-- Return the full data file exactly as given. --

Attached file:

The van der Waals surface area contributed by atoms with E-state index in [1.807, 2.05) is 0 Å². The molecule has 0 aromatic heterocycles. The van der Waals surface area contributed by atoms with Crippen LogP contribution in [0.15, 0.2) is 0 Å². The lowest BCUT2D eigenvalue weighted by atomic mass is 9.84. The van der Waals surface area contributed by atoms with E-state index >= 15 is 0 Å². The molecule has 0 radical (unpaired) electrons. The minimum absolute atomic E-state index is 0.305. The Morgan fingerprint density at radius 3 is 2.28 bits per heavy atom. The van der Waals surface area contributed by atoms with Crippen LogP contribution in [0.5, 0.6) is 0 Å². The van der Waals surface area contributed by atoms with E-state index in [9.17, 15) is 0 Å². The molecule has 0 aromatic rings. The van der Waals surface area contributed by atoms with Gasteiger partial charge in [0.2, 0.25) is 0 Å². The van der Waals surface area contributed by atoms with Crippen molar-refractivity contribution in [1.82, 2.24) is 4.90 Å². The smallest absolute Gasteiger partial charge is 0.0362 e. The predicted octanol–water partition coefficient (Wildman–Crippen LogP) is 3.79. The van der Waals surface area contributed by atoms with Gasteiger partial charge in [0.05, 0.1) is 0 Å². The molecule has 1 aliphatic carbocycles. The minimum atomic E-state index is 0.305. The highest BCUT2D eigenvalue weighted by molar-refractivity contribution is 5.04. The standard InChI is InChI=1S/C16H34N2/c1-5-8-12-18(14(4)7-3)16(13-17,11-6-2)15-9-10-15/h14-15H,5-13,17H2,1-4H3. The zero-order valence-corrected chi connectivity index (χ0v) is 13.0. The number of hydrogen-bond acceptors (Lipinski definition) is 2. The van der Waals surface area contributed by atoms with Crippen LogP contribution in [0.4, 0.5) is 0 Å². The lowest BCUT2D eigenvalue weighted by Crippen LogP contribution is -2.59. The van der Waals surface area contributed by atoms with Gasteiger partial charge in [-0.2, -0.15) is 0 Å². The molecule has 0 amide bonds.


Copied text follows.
The van der Waals surface area contributed by atoms with E-state index in [1.807, 2.05) is 0 Å². The molecule has 0 aromatic heterocycles. The van der Waals surface area contributed by atoms with Crippen LogP contribution in [0.15, 0.2) is 0 Å². The lowest BCUT2D eigenvalue weighted by atomic mass is 9.84. The van der Waals surface area contributed by atoms with E-state index >= 15 is 0 Å². The molecule has 0 radical (unpaired) electrons. The minimum absolute atomic E-state index is 0.305. The Morgan fingerprint density at radius 3 is 2.28 bits per heavy atom. The van der Waals surface area contributed by atoms with Crippen LogP contribution in [0.5, 0.6) is 0 Å². The van der Waals surface area contributed by atoms with E-state index in [9.17, 15) is 0 Å². The molecule has 0 aromatic rings. The van der Waals surface area contributed by atoms with Gasteiger partial charge in [0.2, 0.25) is 0 Å². The van der Waals surface area contributed by atoms with Crippen molar-refractivity contribution in [1.82, 2.24) is 4.90 Å². The smallest absolute Gasteiger partial charge is 0.0362 e. The predicted octanol–water partition coefficient (Wildman–Crippen LogP) is 3.79. The van der Waals surface area contributed by atoms with Gasteiger partial charge in [0.05, 0.1) is 0 Å². The molecule has 1 aliphatic carbocycles. The minimum atomic E-state index is 0.305. The highest BCUT2D eigenvalue weighted by molar-refractivity contribution is 5.04. The standard InChI is InChI=1S/C16H34N2/c1-5-8-12-18(14(4)7-3)16(13-17,11-6-2)15-9-10-15/h14-15H,5-13,17H2,1-4H3. The zero-order valence-corrected chi connectivity index (χ0v) is 13.0. The number of hydrogen-bond acceptors (Lipinski definition) is 2. The van der Waals surface area contributed by atoms with Crippen LogP contribution in [0.4, 0.5) is 0 Å². The lowest BCUT2D eigenvalue weighted by Crippen LogP contribution is -2.59. The van der Waals surface area contributed by atoms with Gasteiger partial charge in [-0.2, -0.15) is 0 Å². The molecule has 0 amide bonds.